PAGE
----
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Kelazzan was a coastal city located in the kingdom of Ulgarth in southeast Faerûn.[2][1]


Kelazzan had the distinction of being both the westernmost and southernmost settlement of Ulgarth.[2][1] It bore the brunt of the winter storms off the Great Sea as a result.[2]


Through the mid–14th century DR, Kelazzan was governed by Baron Larid Herokimal, a war hero and paladin. Herokimal was dedicated to law and order and good and fair justice for all. He also felt everyone should enjoy the fruits of their own efforts as far as possible, and no one should be exploited or restricted. His policies kept life in Kelazzan quite pleasant.


With the kingdom's naval shipyards in Kelazzan, the city was well defended by sea, with up to twenty warships ready to set sail when the need arose. However, its land forces were few—only 500 guardsmen who patrolled the city in twenty troops of 25.[2]


Around 1358 DR, the majority of citizens were traders or farmers working the eastern mingari farms, which provided most of Kelazzan's wealth.[2] Baron Herokimal's policies allowed trade to flourish and the city to prosper.[1]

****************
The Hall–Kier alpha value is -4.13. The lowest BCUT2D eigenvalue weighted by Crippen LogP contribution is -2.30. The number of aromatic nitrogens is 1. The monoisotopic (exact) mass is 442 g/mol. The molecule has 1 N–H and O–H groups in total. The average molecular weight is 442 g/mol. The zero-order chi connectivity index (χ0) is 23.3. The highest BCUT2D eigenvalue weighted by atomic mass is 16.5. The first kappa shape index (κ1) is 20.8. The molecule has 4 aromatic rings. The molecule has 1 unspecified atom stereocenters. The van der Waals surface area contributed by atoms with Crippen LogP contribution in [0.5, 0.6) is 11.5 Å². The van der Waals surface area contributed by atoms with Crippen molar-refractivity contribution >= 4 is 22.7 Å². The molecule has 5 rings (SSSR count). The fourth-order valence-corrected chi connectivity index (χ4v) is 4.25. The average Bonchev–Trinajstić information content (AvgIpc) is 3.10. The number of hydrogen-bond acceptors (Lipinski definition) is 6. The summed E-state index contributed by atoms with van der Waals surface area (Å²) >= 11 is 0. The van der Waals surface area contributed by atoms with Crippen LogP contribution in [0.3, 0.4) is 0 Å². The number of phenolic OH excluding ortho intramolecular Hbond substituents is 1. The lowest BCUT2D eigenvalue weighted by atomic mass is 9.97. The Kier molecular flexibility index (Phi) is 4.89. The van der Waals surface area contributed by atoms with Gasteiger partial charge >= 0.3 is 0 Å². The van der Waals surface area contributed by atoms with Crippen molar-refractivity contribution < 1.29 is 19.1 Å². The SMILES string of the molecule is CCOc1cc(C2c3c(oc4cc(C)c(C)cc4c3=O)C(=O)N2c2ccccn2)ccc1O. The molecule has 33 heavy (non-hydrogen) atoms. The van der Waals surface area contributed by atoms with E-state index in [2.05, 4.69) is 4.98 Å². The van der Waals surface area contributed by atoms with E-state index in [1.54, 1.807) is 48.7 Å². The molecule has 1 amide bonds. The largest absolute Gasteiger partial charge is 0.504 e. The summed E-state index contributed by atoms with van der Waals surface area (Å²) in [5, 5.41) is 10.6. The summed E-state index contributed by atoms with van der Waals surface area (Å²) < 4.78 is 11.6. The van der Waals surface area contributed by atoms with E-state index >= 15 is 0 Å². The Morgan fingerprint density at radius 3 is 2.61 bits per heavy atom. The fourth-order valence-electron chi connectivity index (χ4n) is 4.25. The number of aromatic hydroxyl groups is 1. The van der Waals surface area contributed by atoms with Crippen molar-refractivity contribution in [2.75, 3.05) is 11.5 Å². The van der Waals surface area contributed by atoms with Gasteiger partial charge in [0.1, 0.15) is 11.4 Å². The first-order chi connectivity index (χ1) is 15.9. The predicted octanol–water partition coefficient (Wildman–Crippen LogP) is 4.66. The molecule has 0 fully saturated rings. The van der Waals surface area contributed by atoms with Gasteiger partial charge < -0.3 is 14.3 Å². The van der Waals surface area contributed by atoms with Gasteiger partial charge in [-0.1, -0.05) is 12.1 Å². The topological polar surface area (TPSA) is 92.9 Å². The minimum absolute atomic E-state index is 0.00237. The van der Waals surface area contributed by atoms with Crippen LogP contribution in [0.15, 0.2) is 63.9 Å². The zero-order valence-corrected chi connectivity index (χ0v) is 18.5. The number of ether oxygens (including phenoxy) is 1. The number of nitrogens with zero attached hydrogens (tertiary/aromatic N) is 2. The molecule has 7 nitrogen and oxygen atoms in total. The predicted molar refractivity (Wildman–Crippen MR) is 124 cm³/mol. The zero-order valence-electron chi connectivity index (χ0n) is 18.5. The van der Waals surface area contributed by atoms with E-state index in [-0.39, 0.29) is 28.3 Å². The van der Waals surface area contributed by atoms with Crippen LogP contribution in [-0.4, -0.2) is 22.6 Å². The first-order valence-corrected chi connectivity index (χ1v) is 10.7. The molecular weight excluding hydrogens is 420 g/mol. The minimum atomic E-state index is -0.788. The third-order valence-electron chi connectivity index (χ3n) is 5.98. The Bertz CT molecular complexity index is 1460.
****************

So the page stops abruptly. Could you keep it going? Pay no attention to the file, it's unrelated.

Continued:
Kelazzan was also home to the Panglassest shipyards, the largest in the kingdom. These built for the Ulgarthan navy. Despite the town's small size, it had a large port and docks.[2][1] By 1373 DR, the majority of citizens worked in ship construction and maintenance, with a good number in government work.[1]

There was a certain slaving ring based out of Luskan in far northwest Faerûn, fronted by one Inther Blackfeather, that reached all the way to Kelazzan and neighboring Esbresh.[3][4]


Kelazzan was a large town of 5000 people, a overwhelming 95% of them human, with demihumans comprising the remainder.[2]



  1. 1.0 1.1 1.2 1.3 1.4 1.5 1.6 1.7 Thomas Reid (October 2004). Shining South. (Wizards of the Coast), p. 180. ISBN 0-7869-3492-1.
  2. 2.0 2.1 2.2 2.3 2.4 2.5 2.6 2.7 2.8 Tom Prusa (1993). The Shining South. (TSR, Inc), p. 78. ISBN 1-56076-595-X.
  3. slade, Ed Greenwood, Julia Martin, Steven E. Schend, Paul Jaquays, Steve Perrin (April 1996). The North: Guide to the Savage Frontier (The Wilderness). (TSR, Inc), p. 74. ISBN 0-7869-0391-0.
  4. Ed Greenwood (1993). Volo's Guide to the North. (TSR, Inc), p. 220. ISBN 1-5607-6678-6.

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